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Resisting the onslaught of gringos coming to live in their southwestern border town, Bale and Maggie develop a friendship based on their common struggle. But they differ in their future possibilities: his is closed by poverty and family tragedy; hers is opened by her relationship with her Yaqui Indian grandmother, Adela Sewa. Maggie's grandmother teaches her the ways of the land and her own form of spirituality as tools for survival. Her stories, or cuentos, reach back into the nineteenth century, illuminating a way of life that has disappeared, but which can still provide hope and continuity to a displaced people.

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This collection of essays, poetry, and artwork brings together scholarly and creative responses inspired by the life and work of Gloria Anzaldúa. The diverse voices represented in this collection are gathered from the 2007 national conference and 2009 international conference of the Society for the Study of Gloria Anzaldúa (SSGA). More than 30 scholars, activists, poets, and artists contributed to El Mundo Zurdo, whose release coincides with the SSGA's second annual international conference in San Antonio, Texas.

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Aunt Lute Books is excited to announce the publication of El Mundo Zurdo 2, a collection of diverse essays and poetry that offer scholarly and creative responses inspired by the life and work of Gloria Anzaldúa, selected from the 2010 meeting of The Society for the Study of Gloria Anzaldúa.

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Aunt Lute Books is excited to announce the publication of El Mundo Zurdo 3, the newest collection of diverse essays and poetry that offer scholarly and creative responses inspired by the life and work of Gloria Anzaldúa, selected from the 2012 meeting of The Society for the Study of Gloria Anzaldúa.

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Rooted in a Chicana/Latina/indigenous geographic and cultural sensibility, the stories of flesh to bone take on the force of myth, old and new, giving voice to those who experience the disruption and violence of the borderlands. In these nine tales, Silva metes out a furious justice—a whirling, lyrical energy—that scatters the landscape with bones of transformation, reclamation, and healing.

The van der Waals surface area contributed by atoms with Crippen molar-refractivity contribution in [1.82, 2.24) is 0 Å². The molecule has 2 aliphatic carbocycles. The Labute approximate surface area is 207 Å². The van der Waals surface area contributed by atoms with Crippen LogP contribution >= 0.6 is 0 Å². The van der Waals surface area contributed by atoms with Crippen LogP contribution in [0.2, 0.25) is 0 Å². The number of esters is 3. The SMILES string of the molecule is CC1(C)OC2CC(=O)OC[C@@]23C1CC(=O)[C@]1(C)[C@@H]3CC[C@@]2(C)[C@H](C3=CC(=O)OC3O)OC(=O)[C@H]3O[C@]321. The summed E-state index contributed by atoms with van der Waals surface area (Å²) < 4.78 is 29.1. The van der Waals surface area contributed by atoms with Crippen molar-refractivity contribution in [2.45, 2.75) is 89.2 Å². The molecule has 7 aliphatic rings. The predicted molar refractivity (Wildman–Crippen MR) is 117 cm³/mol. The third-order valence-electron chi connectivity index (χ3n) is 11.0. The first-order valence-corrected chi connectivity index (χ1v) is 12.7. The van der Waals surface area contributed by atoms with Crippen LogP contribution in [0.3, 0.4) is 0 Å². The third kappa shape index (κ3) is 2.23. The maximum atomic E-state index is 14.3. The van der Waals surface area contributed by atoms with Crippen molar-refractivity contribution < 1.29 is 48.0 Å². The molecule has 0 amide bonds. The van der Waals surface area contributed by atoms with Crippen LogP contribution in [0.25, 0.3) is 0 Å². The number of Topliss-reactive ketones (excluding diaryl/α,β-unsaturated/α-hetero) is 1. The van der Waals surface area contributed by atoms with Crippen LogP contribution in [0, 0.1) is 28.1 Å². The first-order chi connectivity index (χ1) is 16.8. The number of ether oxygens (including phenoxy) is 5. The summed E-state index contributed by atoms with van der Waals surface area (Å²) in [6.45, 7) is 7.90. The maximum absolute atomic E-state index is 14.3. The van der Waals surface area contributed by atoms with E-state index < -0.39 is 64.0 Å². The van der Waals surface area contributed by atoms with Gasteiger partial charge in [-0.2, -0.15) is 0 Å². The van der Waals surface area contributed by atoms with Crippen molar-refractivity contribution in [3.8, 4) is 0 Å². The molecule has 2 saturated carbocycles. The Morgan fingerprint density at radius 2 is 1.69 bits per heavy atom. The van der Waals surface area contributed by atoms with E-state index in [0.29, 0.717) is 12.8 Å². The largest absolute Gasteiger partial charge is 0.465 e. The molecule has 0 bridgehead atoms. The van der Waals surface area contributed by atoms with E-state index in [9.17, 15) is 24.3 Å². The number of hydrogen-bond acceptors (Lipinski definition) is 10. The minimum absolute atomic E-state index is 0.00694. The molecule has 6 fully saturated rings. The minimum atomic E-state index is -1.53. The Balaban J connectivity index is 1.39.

Receive an additional 20% off by using coupon code "SILVA" when you order.

 

 

Now available as an eBook!

 

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This collection features over 80 essays from two decades of news, analysis, interviews, reviews, and letters from one of the nation's oldest and largest women's newspapers, Sojourner: The Women's Forum. These articles are a microcosm of the lively and committed debates around some of the key issues of second-wave feminism: identity politics, economic injustice, politics of the family, reproductive freedom, women's health, sex and sexuality, violence against women, and building alliances. This anthology is a must for everyone interested in a wide-ranging overview of the contemporary U.S. feminist movement and an in-depth analysis of the issues.

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Gulf Dreams is the story of a Chicana who comes of age in a racist, rural Texas town. Through memory, the protagonist reexamines her unresolved obsessive love for a young woman, her best friend since childhood.

 Now available as an eBook! 

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Haggadah means "the telling." The escape from Egypt is the defining legend, the central drama of the Jews. Every nation coalesces around such an epic; its people project themselves into the story, aspire to the virtues of its heroes, and through periodic retelling or dramatization, transmit their values to the next generation. The traditional Haggadah offers a set of instructions for conducting the Passover service, interspersed with readings from the Bible, rabbinical commentaries, legends, prayers, hymns and children's songs. Written by men and addressing men, the traditional text has not historically offered much space for women to see themselves as fully involved in or spoken to by the powerful drama of human freedom articulated by the Haggadah. In Haggadah: A Celebration of Freedom, Martha Shelley brings a new vision to the traditional text.

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Winner of the Lambda Literary Award for Best Lesbian Debut
Winner of the Ferro-Grumley Award for Fiction

This is a story about Detroit in the late fifties/early sixties and the Black women and men who came North to work the lines of the Ford Motor plant. It's a story about John R. Street, the Harlem of Detroit, where they spent their nights trying to forget their days—at the Frolic and Flame Showbars, playing Mr. Ben's numbers, sitting on stoops reminiscing about the days of their youth in the South. Irreverent and poetic, this daring novel explores relationships among Black women of different generations and places who, above all, teach each other how to survivenot on men or money but on the courage to move a long ways in tight spaces.